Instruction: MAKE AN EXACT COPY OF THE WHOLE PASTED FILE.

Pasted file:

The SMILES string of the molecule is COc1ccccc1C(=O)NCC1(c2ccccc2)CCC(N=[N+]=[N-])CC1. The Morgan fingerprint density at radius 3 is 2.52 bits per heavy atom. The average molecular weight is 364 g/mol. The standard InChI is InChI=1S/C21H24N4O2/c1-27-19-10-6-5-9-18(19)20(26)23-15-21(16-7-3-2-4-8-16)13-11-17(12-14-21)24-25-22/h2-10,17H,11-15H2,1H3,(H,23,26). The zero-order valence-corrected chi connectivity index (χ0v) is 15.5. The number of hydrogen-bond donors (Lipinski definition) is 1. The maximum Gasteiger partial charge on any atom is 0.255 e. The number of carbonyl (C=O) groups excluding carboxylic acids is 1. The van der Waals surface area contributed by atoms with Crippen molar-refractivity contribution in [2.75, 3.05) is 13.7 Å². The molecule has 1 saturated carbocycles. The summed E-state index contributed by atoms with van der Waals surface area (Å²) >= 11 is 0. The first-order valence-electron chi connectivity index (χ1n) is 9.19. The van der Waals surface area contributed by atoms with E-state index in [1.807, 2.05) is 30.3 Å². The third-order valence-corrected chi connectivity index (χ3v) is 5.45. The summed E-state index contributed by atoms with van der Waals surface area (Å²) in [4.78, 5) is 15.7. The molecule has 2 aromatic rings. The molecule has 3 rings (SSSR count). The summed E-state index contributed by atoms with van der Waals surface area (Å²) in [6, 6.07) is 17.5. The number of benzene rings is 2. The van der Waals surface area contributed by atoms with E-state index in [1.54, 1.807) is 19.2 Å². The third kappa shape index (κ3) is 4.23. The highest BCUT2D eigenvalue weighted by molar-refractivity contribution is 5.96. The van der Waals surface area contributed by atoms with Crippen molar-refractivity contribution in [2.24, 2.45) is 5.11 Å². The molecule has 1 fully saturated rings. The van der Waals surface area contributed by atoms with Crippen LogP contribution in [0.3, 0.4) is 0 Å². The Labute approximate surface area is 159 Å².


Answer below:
The SMILES string of the molecule is COc1ccccc1C(=O)NCC1(c2ccccc2)CCC(N=[N+]=[N-])CC1. The Morgan fingerprint density at radius 3 is 2.52 bits per heavy atom. The average molecular weight is 364 g/mol. The standard InChI is InChI=1S/C21H24N4O2/c1-27-19-10-6-5-9-18(19)20(26)23-15-21(16-7-3-2-4-8-16)13-11-17(12-14-21)24-25-22/h2-10,17H,11-15H2,1H3,(H,23,26). The zero-order valence-corrected chi connectivity index (χ0v) is 15.5. The number of hydrogen-bond donors (Lipinski definition) is 1. The maximum Gasteiger partial charge on any atom is 0.255 e. The number of carbonyl (C=O) groups excluding carboxylic acids is 1. The van der Waals surface area contributed by atoms with Crippen molar-refractivity contribution in [2.75, 3.05) is 13.7 Å². The molecule has 1 saturated carbocycles. The summed E-state index contributed by atoms with van der Waals surface area (Å²) >= 11 is 0. The first-order valence-electron chi connectivity index (χ1n) is 9.19. The van der Waals surface area contributed by atoms with E-state index in [1.807, 2.05) is 30.3 Å². The third-order valence-corrected chi connectivity index (χ3v) is 5.45. The summed E-state index contributed by atoms with van der Waals surface area (Å²) in [4.78, 5) is 15.7. The molecule has 2 aromatic rings. The molecule has 3 rings (SSSR count). The summed E-state index contributed by atoms with van der Waals surface area (Å²) in [6, 6.07) is 17.5. The number of benzene rings is 2. The van der Waals surface area contributed by atoms with E-state index in [1.54, 1.807) is 19.2 Å². The third kappa shape index (κ3) is 4.23. The highest BCUT2D eigenvalue weighted by molar-refractivity contribution is 5.96. The van der Waals surface area contributed by atoms with Crippen molar-refractivity contribution in [2.24, 2.45) is 5.11 Å². The molecule has 1 fully saturated rings. The van der Waals surface area contributed by atoms with Crippen LogP contribution in [0.3, 0.4) is 0 Å². The Labute approximate surface area is 159 Å².